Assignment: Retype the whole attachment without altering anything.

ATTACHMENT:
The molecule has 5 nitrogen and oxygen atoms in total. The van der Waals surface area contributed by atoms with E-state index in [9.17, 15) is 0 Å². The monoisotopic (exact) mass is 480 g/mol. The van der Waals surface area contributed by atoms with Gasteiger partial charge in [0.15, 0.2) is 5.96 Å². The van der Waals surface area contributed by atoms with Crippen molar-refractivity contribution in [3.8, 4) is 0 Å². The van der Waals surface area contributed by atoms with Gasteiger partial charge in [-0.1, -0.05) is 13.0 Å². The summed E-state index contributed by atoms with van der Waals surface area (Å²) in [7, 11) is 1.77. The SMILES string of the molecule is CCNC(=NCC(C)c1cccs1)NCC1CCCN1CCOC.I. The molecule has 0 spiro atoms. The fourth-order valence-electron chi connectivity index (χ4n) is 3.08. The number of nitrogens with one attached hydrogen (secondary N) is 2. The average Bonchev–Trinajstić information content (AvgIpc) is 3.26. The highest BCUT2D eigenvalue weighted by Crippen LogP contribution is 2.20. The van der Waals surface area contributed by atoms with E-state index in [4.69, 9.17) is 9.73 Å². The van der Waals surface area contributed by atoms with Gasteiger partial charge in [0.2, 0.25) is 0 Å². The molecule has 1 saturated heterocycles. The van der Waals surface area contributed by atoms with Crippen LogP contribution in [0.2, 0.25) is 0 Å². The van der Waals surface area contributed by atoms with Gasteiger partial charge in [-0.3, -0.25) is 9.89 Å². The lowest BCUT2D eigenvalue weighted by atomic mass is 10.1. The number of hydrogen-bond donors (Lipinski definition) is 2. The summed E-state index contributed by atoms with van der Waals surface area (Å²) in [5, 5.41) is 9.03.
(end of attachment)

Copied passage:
The molecule has 5 nitrogen and oxygen atoms in total. The van der Waals surface area contributed by atoms with E-state index in [9.17, 15) is 0 Å². The monoisotopic (exact) mass is 480 g/mol. The van der Waals surface area contributed by atoms with Gasteiger partial charge in [0.15, 0.2) is 5.96 Å². The van der Waals surface area contributed by atoms with Crippen molar-refractivity contribution in [3.8, 4) is 0 Å². The van der Waals surface area contributed by atoms with Gasteiger partial charge in [-0.1, -0.05) is 13.0 Å². The summed E-state index contributed by atoms with van der Waals surface area (Å²) in [7, 11) is 1.77. The SMILES string of the molecule is CCNC(=NCC(C)c1cccs1)NCC1CCCN1CCOC.I. The molecule has 0 spiro atoms. The fourth-order valence-electron chi connectivity index (χ4n) is 3.08. The number of nitrogens with one attached hydrogen (secondary N) is 2. The average Bonchev–Trinajstić information content (AvgIpc) is 3.26. The highest BCUT2D eigenvalue weighted by Crippen LogP contribution is 2.20. The van der Waals surface area contributed by atoms with E-state index in [4.69, 9.17) is 9.73 Å². The van der Waals surface area contributed by atoms with Gasteiger partial charge in [0.2, 0.25) is 0 Å². The molecule has 1 saturated heterocycles. The van der Waals surface area contributed by atoms with Crippen LogP contribution in [0.2, 0.25) is 0 Å². The van der Waals surface area contributed by atoms with Gasteiger partial charge in [-0.3, -0.25) is 9.89 Å². The lowest BCUT2D eigenvalue weighted by atomic mass is 10.1. The number of hydrogen-bond donors (Lipinski definition) is 2. The summed E-state index contributed by atoms with van der Waals surface area (Å²) in [5, 5.41) is 9.03.